Industry News

XYZ is for Cartesian co-ordinates

Pits and quarries, or anything else, for that matter, can be located on the earth in a number of ways. When selecting a method, it is important to use unique identifiers. Let?s look at two suburban communities and see how we can differentiate them.

Suburb#1 is called Anthem. Suburb#2 is called Anthem.
Suburb#1 was built by a nationally known developer. Suburb #2 was built by the
same developer.
Suburb#1 is located about 24 kilometres north of a major US metropolitan area. Suburb#2 ? Ditto.
Suburb#1 is located at Exit 229 from the major north/south interstate serving the area. Suburb# 2 ? Ditto.
Suburb#1 gets much of its aggregate from a nearby river valley. Suburb#2 – Ditto.
About 80 per cent of the aggregate used by the state in which Suburb#1 is located is sand and gravel; about 20 per cent is crushed stone. Suburb#2 ? Ditto.

The annual per capita consumption of aggregate in the state in which Suburb#1 is located is about 6.5 tonnes. Suburb#2 ? Ditto.

These identifiers are not helping distinguish the two suburbs. Fortunately, there are more precise techniques to describe locations. Some people, especially when using geographic information systems (GIS), utilise three Cartesian co-ordinates (X, Y, and Z) to specify locations on the earth?s surface where X is the longitude, Y is the latitude, and Z is the altitude of the point. The co-ordinates for Suburb#1 are: X = -105? 02?’ 30?; Y = 39? 59?’ 47?; Z = 5180. The co-ordinates for Suburb#2 are: X = -112? 08?’ 08?; Y = 33? 51?’ 55?; Z = 1860.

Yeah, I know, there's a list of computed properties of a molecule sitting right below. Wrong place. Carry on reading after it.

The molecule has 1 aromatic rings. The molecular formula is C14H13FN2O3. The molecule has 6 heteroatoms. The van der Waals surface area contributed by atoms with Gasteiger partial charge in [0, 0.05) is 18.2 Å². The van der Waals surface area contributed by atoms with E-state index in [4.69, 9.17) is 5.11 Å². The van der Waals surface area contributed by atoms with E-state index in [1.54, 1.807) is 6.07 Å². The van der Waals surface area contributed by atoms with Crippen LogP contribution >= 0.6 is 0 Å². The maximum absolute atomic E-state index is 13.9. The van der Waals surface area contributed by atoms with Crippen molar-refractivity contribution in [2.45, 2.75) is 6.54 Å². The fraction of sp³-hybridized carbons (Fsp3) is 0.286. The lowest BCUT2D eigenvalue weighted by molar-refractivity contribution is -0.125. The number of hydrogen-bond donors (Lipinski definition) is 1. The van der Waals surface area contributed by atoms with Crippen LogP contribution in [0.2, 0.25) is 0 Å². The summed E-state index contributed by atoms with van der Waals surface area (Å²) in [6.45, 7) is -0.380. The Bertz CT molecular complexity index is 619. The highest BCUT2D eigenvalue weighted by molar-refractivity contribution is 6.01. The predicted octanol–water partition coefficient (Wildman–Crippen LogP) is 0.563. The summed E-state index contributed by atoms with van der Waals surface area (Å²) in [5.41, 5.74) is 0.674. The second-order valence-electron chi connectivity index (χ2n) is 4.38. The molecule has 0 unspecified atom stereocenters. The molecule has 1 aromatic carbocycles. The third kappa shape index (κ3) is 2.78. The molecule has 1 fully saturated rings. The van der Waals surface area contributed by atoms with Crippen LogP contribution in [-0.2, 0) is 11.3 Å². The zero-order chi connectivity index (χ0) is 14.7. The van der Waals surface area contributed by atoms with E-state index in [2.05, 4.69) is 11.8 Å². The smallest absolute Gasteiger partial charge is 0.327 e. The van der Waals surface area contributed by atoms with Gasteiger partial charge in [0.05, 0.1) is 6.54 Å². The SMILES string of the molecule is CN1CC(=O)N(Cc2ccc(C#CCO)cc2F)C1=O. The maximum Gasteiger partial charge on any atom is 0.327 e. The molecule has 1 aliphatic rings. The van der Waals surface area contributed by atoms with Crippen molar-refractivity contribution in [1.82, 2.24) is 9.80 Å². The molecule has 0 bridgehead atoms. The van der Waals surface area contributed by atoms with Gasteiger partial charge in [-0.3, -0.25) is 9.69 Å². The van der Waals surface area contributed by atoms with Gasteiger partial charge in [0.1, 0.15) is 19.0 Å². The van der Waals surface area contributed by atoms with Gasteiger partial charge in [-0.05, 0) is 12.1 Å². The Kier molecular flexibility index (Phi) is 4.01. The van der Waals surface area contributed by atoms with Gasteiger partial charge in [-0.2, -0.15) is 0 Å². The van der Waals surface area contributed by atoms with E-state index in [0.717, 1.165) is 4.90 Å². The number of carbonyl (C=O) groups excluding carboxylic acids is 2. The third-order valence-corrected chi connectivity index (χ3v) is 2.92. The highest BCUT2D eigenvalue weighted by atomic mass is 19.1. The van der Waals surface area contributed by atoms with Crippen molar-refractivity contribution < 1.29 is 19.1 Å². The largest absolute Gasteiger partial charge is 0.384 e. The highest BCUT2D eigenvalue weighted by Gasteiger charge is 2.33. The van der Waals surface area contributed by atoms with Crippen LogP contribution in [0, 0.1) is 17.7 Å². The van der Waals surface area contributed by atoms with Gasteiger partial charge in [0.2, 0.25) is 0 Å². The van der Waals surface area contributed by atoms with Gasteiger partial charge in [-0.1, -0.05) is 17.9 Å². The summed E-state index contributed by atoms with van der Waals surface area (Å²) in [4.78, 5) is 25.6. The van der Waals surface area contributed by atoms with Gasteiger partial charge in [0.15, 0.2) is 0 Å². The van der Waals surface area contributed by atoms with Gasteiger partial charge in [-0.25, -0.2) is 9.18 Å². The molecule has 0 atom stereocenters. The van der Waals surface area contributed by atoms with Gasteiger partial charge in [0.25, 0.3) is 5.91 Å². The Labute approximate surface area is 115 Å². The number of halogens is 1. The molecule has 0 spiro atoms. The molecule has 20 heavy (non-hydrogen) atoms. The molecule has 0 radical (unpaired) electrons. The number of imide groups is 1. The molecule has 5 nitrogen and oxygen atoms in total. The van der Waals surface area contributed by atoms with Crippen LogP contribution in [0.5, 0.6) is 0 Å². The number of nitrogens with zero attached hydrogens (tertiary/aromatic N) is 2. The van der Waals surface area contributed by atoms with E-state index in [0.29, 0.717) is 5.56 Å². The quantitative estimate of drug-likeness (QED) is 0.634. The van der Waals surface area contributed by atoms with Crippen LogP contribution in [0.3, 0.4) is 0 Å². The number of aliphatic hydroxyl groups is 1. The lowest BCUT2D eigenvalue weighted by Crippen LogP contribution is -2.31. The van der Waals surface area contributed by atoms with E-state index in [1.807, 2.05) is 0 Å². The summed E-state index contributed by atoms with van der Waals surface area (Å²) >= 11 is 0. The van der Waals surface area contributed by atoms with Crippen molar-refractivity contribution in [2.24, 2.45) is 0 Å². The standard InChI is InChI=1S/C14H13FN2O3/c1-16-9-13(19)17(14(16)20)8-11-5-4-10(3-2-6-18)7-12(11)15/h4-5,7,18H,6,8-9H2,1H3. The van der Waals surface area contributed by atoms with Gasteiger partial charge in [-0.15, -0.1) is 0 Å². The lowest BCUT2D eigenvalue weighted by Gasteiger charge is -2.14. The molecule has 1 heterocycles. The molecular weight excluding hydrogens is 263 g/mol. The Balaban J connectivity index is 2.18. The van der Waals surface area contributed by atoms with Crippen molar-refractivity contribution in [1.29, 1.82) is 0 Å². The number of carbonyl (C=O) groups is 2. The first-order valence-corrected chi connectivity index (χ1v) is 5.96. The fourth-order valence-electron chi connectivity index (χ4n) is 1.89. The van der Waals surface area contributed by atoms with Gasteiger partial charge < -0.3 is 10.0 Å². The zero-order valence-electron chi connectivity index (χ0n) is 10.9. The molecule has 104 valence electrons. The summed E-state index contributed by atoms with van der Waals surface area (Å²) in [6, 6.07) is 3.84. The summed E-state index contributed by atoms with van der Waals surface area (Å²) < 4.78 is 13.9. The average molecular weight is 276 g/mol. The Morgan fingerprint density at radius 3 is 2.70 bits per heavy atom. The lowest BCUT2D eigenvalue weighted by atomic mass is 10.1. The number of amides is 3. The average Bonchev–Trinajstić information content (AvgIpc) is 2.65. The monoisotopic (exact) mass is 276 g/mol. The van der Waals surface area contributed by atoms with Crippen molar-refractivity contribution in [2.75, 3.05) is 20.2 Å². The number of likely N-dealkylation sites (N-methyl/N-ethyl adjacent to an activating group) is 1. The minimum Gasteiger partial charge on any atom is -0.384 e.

The third Cartesian co-ordinate ? Z ? does not always refer to the altitude of the land surface. Sometimes, such as in mine planning software, Z refers to the height above or below the land surface. For example, the alluvial gravels of the river near Suburb#2 occur as three distinct alluvial deposits. The upper deposit (Z = 0 to -4.5 metres) consists of an even mix of sand and gravel and generally meets the specification for durability and abrasion resistance after processing.

The middle deposit (Z = -4.5m to 9.1m) is slightly more clayey with larger sized gravel and slightly more coarse sand than the overlying deposit. It is lower quality than the upper deposit and waste factors increase by about three per cent.

The bottom deposit (Z = -9.1m to about -13.7m) is the lowest deposits that could be extracted without extensive inter-burden removal. However, it generally does not make construction grade aggregate unless it is blended with other, higher quality, material.

If you are wondering where on earth I am talking about, Suburb#1 is Anthem at Broomfield, Colorado, and Suburb#2 is Anthem at Phoenix, Arizona. I chose these two places to use as an example because, by the time you read this article, I will have retired from the US Geological Survey and my wife Pam, our dog Rosie and I will have moved from Suburb#1 to Suburb#2 where we will live directly across the street from our daughter (and only child) Kimberly, our son-in-law (more like our son) Rob, and grandkids Donovan (8) and Delaney (7).

So I guess I could have employed texting shorthand and titled this article:
XYZ – Xit #229. Y? Catch some Zs.
Author?s note: The past 24 articles have taken you from A to Z. Now it is my turn to go to AZ.

Leave a Reply

Send this to a friend